Ferries are great. They're one of the best bargains with which to tour a waterfront city.
In some areas -- such as Sydney, Seattle, New York City -- they're also a vital link in regional mass transit systems. Not so much in the San Francisco Bay Area. Here ferries may be convenient, but they're also expensive and redundant.
With BART, multiple bridges and an active bus system crossing the Bay, ferries are mostly a novelty -- and a costly one at that.
While Oakland and Marin ferries to San Francisco get decent passenger numbers, an 18-month-old ferry from Oakland to South San Francisco has been struggling to find riders. It started off with much fanfare, but once the novelty (and free first-week rides) wore off, ridership dropped and costs continued to mount.
One reason is that because the service is heavily geared toward those commuting to SSF from the East Bay, those who live in South San Francisco itself find it quite difficult to board the ferry. There is no real transit service from the bulk of South San Francisco to the ferry terminal, located on the far east side of the city, save for an inconvenient, infrequent shuttle that does not share any stops with mainstream SamTrans lines. Nor are there any sidewalks on the main walk to the terminal.
Ridership, as one might expect suffered, dropping to an average of just 136 passengers per day -- subsidized to the tune of more than $80 per trip -- in the ferry's second financial quarter.
So far the ferry, which costs commuters $7 each way, has tallied big bills. These include a new ferry terminal that cost about $26 million and a $2.6 million annual operating subsidy funded mainly by San Mateo County Measure A sales taxes. And, whether it hemorrhages money or not, the ballot measure authorizing the SSF Ferry requires it be funded for a minimum of five years, according to Joe Hurley, director of the San Mateo County Transportation Authority.
But in the first quarter of Fiscal Year 2013-2014, a couple exogenous events bumped up ridership. First, a short strike by BART workers in July, then a brief closure of the Bay Bridge during the week leading up to Labor Day. Also in July, a big change as Genentech, the biotech titan that dominates the east side of South City, began to offer fully subsidized rides for all its employees.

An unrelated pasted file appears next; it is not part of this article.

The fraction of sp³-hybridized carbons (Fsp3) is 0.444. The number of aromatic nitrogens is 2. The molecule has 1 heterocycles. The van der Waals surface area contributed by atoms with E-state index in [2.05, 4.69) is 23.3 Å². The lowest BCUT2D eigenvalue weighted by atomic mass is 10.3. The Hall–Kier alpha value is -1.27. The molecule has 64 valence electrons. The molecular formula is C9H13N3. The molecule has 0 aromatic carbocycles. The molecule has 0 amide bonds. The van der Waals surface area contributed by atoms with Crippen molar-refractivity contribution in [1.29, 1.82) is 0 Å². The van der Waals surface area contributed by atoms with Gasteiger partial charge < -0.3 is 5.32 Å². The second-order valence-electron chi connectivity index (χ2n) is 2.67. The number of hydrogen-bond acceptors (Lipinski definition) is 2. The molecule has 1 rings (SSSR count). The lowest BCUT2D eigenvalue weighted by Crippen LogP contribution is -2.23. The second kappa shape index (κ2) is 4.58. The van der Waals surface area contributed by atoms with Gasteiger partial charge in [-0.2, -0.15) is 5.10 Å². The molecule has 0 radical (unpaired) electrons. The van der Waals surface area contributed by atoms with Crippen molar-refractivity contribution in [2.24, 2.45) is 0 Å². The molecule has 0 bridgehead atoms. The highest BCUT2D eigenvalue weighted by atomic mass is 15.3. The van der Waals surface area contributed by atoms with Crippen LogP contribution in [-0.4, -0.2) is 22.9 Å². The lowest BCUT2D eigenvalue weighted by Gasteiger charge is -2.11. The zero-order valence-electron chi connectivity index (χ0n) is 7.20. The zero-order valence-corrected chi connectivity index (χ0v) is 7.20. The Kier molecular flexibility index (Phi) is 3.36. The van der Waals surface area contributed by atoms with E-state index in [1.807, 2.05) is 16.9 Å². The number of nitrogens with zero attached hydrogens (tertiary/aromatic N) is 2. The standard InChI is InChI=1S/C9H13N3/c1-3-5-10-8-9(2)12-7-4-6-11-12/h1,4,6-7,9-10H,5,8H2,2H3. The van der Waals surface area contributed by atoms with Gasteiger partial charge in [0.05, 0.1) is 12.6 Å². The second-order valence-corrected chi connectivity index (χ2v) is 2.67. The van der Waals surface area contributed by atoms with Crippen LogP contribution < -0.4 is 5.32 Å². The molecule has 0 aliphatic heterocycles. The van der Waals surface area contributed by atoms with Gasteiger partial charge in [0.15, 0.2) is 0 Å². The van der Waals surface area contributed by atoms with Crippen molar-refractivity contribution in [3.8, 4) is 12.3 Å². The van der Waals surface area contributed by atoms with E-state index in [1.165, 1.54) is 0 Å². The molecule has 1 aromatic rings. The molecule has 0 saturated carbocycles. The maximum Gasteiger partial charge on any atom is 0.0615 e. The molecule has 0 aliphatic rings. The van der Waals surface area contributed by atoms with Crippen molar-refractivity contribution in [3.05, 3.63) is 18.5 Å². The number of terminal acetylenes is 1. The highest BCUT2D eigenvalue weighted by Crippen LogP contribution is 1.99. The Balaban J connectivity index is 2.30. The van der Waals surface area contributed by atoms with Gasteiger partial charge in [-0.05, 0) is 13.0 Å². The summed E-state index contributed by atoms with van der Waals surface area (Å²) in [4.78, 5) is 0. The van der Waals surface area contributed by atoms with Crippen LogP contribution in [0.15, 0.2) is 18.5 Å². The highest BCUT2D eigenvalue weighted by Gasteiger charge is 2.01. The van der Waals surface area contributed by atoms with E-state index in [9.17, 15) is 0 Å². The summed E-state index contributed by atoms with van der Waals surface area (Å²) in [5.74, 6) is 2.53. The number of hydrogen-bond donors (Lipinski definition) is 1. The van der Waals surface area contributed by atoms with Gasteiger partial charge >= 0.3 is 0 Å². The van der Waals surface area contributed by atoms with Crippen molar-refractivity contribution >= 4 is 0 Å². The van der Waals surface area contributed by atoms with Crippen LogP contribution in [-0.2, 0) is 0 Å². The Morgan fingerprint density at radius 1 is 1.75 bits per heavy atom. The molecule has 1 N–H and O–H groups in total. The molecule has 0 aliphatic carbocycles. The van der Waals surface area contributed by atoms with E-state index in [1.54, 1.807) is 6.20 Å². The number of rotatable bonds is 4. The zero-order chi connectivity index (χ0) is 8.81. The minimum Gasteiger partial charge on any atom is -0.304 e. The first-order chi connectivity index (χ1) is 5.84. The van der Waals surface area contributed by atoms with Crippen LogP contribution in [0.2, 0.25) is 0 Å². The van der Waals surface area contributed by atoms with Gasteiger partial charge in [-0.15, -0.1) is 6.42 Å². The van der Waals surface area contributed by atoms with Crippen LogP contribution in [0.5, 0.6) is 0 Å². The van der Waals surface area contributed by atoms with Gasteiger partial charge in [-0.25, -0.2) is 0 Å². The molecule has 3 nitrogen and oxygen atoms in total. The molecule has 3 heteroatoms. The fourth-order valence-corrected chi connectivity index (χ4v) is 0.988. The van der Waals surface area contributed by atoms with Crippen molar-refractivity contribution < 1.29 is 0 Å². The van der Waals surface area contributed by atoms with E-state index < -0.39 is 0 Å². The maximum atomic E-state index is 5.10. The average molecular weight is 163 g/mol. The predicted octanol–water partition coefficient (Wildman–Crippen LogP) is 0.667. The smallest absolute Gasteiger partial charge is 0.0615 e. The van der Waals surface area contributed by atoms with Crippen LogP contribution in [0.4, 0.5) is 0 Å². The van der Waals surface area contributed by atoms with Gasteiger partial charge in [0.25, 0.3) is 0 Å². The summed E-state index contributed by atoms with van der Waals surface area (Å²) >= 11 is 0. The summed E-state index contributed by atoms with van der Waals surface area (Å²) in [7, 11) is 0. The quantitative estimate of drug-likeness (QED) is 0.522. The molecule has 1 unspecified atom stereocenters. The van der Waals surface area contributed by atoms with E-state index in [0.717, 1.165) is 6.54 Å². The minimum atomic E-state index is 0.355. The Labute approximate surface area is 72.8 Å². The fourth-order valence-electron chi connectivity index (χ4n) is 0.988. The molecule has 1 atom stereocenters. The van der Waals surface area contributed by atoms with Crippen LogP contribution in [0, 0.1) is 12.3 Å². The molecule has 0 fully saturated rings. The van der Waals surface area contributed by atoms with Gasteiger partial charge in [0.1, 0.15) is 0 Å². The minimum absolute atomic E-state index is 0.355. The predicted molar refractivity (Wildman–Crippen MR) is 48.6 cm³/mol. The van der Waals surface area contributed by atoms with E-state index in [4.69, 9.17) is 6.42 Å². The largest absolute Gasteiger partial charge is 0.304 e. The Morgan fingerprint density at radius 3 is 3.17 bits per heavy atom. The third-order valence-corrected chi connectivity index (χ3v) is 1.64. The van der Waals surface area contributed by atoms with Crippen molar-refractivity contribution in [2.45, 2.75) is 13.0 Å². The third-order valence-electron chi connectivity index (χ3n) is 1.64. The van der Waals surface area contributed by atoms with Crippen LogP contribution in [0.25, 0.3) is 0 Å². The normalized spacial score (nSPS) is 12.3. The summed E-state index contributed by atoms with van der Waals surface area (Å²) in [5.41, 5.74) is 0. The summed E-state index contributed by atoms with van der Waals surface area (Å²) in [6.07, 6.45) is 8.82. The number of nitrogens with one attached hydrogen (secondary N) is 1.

As this graph shows, ridership has grown to about 332 riders daily, on average -- about double what it had been a year earlier.
"I think we're moving toward the right direction," said April Chan, a planning a development officer for the San Mateo County Transportation Authority, which partially funds the SSF Ferry. "It's not there yet, but much better than in our last report."
Some members of the Authority's Citizen's Advisory Committee (disclaimer, your blog author is a member of said committee) said that the progress has been insufficient.
"This is not even close to acceptable," said CAC member Jim Whittemore at the CAC's monthly meeting on Tuesday. "I understand it's new and they're trying things ... but it's not good enough and needs to get better soon."
With the jump in ridership, the government subsidy has effectively fallen to "just" $33.72 per rider, per trip (below). By contrast, the median subsidy for a bus ride in San Mateo County is around $8 per passenger, with the largest subsidy for a regular SamTrans route being about $19 (for line 359, which is about to be cut).
Fringe benefits that come from a ferry system shouldn't be overlooked, said CAC member John Fox. For example, Fox pointed out that the agency that coordinates ferries in the Bay Area is called the Water Emergency Transportation Authority.
"I don't think you can compartmentalize this as a farebox recovery ratio," he said. "You have to fold in that this was for natural disaster preparedness."
The upward ridership trend is promising, but it remains to be seen how much of it was permanent and how much was the result of the BART strike. Moreover, unless Genentech keeps up its subsidy, ridership will drop precipitously. I like the concept of a ferry to the town I live in, but I'd rather see the money invested in a more cost-effective manner.
Update (Jan. 21, 2014): The Transportation Authority released addition figures after the initial blog post showing that ridership has dropped even further post-BART strike resolution. In December, the South San Francisco Ferry averaged fewer than 250 riders per day. Granted, December is a light month in most transit systems, but ridership had also dropped significantly in November, as shown in the graph below: